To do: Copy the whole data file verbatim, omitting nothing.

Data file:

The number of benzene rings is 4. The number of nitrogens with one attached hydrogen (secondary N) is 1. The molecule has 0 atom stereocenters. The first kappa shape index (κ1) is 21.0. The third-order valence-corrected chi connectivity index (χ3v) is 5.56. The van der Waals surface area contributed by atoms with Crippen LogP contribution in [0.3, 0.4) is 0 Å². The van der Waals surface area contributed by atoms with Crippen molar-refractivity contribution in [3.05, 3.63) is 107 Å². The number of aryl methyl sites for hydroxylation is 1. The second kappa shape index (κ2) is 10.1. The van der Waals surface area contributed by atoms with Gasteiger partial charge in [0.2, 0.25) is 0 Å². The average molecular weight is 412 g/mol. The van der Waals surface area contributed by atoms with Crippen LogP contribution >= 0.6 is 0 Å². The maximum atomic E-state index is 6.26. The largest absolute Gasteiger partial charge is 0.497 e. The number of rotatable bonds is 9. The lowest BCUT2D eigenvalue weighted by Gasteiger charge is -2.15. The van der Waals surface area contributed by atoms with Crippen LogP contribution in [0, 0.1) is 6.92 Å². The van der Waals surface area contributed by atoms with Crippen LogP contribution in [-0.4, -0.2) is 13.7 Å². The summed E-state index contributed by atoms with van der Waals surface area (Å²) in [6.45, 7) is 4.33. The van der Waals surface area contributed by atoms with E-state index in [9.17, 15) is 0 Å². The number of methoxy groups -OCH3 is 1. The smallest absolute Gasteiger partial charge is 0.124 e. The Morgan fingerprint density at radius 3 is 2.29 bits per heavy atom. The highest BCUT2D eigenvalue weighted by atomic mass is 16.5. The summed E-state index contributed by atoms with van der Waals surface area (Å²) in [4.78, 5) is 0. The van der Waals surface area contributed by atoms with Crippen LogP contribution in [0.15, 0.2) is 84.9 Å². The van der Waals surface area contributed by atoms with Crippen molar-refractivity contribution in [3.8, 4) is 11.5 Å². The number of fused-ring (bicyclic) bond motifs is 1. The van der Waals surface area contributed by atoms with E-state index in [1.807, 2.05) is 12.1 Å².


The number of benzene rings is 4. The number of nitrogens with one attached hydrogen (secondary N) is 1. The molecule has 0 atom stereocenters. The first kappa shape index (κ1) is 21.0. The third-order valence-corrected chi connectivity index (χ3v) is 5.56. The van der Waals surface area contributed by atoms with Crippen LogP contribution in [0.3, 0.4) is 0 Å². The van der Waals surface area contributed by atoms with Crippen molar-refractivity contribution in [3.05, 3.63) is 107 Å². The number of aryl methyl sites for hydroxylation is 1. The second kappa shape index (κ2) is 10.1. The van der Waals surface area contributed by atoms with Gasteiger partial charge in [0.2, 0.25) is 0 Å². The average molecular weight is 412 g/mol. The van der Waals surface area contributed by atoms with Crippen LogP contribution >= 0.6 is 0 Å². The maximum atomic E-state index is 6.26. The largest absolute Gasteiger partial charge is 0.497 e. The number of rotatable bonds is 9. The lowest BCUT2D eigenvalue weighted by Gasteiger charge is -2.15. The van der Waals surface area contributed by atoms with Crippen LogP contribution in [0, 0.1) is 6.92 Å². The van der Waals surface area contributed by atoms with Crippen LogP contribution in [-0.4, -0.2) is 13.7 Å². The summed E-state index contributed by atoms with van der Waals surface area (Å²) in [6.45, 7) is 4.33. The van der Waals surface area contributed by atoms with E-state index in [9.17, 15) is 0 Å². The number of methoxy groups -OCH3 is 1. The smallest absolute Gasteiger partial charge is 0.124 e. The Morgan fingerprint density at radius 3 is 2.29 bits per heavy atom. The highest BCUT2D eigenvalue weighted by atomic mass is 16.5. The summed E-state index contributed by atoms with van der Waals surface area (Å²) in [4.78, 5) is 0. The van der Waals surface area contributed by atoms with Crippen LogP contribution in [0.15, 0.2) is 84.9 Å². The van der Waals surface area contributed by atoms with Crippen molar-refractivity contribution in [3.8, 4) is 11.5 Å². The number of fused-ring (bicyclic) bond motifs is 1. The van der Waals surface area contributed by atoms with E-state index in [1.807, 2.05) is 12.1 Å².